| War Diaries |

We Will Return to Our Borders

We thought we’d be safe in the North, at home.

It’s Rosh Chodesh Iyar, and I’m packing again. Again.

Weekday clothes, Shabbos clothes. Summer? Winter? I forget where we’re up to.

The last seven months have been a haze of packing and packing and packing. I can’t even say I’ve ever properly unpacked.

There’s a war raging in Gaza. A prolonged, difficult, impossible war. A war where we try to decapitate a monster that grows new heads every time we turn around.

And yet. The south of Israel shows small signs of regrowth after the evil razed it, razed us to the ground. Families are returning to Ashkelon, to Sderot, even to the Gaza Envelope.


We will never let them win. We will never surrender. We’ll replant our seeds, rebuild our homes.

But what of me? And my husband? And the members of our community up in the Galil, sent into an exile with no end date? How can we replant seeds and rebuild homes that haven’t been destroyed?


We were in the center of Israel on Simchas Torah. When the tales of horror and terror reached us, our first thoughts were to get home. Sirens blared in Tel Aviv, in Jerusalem, in Beitar. We thought we’d be safe in the North, at home.

And then the rumors started; picked up speed.

Hezbollah, Lebanon, Iran. The IDF is mobilizing more troops to the North than it is to the South.

We were far from being safe.

At our age, traveling is no small feat. But to stay? We have no safe room, nowhere to shelter in case of a siren. We definitely can’t run anywhere. My husband’s mobility is impaired, and getting quickly to safety could be a serious risk for both of us.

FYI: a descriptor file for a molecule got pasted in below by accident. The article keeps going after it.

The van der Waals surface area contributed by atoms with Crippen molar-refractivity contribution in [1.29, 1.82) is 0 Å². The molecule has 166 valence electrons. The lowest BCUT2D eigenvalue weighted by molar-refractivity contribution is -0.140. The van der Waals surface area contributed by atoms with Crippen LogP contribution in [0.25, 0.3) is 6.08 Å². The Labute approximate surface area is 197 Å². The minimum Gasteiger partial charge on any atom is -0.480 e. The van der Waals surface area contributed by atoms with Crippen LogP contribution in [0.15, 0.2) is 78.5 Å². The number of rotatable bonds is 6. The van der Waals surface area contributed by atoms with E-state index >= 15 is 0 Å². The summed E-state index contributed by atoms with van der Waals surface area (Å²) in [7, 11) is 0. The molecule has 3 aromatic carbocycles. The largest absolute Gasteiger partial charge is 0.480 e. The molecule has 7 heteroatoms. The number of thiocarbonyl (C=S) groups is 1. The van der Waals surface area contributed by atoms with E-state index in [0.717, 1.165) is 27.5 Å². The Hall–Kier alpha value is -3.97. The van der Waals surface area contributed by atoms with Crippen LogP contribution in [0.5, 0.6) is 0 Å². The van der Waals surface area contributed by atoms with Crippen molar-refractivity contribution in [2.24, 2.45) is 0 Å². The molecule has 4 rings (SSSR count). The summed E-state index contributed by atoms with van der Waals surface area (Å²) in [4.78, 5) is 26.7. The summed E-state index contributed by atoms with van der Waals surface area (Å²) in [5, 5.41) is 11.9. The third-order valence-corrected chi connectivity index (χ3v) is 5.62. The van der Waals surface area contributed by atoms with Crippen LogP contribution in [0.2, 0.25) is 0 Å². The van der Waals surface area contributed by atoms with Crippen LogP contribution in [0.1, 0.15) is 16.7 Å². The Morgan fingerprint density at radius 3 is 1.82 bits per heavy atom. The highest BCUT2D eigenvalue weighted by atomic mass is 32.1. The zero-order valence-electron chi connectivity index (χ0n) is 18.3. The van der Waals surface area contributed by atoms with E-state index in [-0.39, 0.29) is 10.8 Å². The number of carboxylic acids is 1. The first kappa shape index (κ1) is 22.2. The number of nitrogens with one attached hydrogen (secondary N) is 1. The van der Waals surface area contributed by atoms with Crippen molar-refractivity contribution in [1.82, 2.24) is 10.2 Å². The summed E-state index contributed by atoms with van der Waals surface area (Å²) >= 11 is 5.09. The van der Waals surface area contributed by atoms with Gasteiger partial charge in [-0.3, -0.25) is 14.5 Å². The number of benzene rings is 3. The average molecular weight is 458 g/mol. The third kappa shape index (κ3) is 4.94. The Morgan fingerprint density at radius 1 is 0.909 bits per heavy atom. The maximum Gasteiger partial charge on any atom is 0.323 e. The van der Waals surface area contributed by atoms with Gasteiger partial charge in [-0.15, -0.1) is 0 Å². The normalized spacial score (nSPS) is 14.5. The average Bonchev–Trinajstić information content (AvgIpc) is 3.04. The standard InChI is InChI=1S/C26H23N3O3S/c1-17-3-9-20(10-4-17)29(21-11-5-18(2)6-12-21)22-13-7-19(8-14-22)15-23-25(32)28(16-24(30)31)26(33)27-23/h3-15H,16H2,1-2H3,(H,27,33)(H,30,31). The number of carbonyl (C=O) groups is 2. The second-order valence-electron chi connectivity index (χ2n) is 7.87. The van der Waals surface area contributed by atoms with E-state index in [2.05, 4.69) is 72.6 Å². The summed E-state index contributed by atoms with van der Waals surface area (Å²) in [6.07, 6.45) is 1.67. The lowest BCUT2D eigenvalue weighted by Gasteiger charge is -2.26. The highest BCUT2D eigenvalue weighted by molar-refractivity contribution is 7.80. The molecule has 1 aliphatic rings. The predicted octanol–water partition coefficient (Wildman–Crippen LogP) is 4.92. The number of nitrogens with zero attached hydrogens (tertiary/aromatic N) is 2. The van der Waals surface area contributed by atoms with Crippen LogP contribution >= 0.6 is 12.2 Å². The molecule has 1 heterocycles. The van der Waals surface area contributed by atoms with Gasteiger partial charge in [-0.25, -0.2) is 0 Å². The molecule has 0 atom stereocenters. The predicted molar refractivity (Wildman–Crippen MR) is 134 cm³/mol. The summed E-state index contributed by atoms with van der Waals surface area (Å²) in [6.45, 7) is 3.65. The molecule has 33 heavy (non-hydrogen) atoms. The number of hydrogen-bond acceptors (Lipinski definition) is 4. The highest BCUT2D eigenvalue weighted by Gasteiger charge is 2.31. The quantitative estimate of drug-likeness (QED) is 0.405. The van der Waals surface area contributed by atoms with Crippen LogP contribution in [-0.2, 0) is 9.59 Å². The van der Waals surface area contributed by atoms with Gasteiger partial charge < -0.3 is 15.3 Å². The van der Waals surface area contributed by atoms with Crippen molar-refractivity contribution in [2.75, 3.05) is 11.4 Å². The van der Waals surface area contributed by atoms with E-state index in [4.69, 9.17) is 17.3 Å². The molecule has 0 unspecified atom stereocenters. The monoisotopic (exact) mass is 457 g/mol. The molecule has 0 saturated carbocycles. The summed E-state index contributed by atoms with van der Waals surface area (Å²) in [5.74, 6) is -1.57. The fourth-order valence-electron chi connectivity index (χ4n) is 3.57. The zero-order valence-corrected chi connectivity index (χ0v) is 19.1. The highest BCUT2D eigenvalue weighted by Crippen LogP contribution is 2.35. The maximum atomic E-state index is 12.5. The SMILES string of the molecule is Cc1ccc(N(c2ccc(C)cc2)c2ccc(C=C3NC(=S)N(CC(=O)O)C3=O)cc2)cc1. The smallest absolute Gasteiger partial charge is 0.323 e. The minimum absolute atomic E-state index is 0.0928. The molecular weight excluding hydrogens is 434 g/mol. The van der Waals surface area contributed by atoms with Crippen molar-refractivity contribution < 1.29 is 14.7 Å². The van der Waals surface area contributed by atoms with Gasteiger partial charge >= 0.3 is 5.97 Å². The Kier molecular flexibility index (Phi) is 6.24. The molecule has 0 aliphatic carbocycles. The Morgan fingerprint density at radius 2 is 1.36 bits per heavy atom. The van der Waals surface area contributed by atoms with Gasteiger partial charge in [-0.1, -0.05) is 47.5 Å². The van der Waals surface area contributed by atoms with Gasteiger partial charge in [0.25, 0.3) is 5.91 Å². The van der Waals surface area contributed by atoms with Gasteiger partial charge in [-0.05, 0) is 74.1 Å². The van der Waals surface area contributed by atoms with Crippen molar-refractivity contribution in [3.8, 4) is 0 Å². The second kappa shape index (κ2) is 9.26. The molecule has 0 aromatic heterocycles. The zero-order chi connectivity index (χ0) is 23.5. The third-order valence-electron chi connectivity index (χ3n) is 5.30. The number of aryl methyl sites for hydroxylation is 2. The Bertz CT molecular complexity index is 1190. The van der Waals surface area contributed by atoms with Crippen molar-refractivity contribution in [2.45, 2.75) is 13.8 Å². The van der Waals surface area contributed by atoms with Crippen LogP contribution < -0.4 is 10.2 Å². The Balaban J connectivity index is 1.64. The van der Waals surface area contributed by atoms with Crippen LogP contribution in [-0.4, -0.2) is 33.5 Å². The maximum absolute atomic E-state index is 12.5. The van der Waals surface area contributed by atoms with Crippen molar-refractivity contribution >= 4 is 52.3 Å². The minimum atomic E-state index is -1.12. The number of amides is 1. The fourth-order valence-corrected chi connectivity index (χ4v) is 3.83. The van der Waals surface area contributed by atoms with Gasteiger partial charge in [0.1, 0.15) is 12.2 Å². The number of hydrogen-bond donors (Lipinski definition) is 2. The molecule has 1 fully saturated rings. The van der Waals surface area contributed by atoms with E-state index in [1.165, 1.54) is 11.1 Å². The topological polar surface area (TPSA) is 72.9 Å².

We’ve been blessed with a large family of children, grandchildren, and great-grandchildren who live throughout Israel and who all told us to leave, to get out of what could become a war zone.

Leave, they begged. So we left. It was the middle of Cheshvan, and we were sure we’d be home for Chanukah.

Where to?

This was no official evacuation from a danger zone; there were no government instructions, no funding, no organizations for assistance. We left because we were frightened, but that didn’t count for any benefits.

We were on our own… but not exactly. We were so grateful for our family! We’d figure it out.

First, we stayed with one of our daughters in Jerusalem for a week that stretched into a month, and then two. We tried not to get in the way, which was a challenge. The children were home from school, bored, and scared with the occasional siren.

There was nothing I could do to make myself useful. I peeled potatoes. Cooked rice. But it wasn’t my kitchen, and I wasn’t used to it. Most of the time I sat on the couch, reading or saying Tehillim.

I couldn’t sleep; the news sent me into panic. Every code red alert I heard about in the North made my heart jump as I calculated where it might have caught us had we been there. The momentary relief I felt at being too far away dissipated quickly. Was there a direct hit anywhere? How close?

I spent my days tormenting myself. Here? Or there? Safety? Or comfort?

I wanted to go home, to do all the things I was used to. To go to the small makolet for milk and bread. To chat to my friends and neighbors, attend the occasional shiur.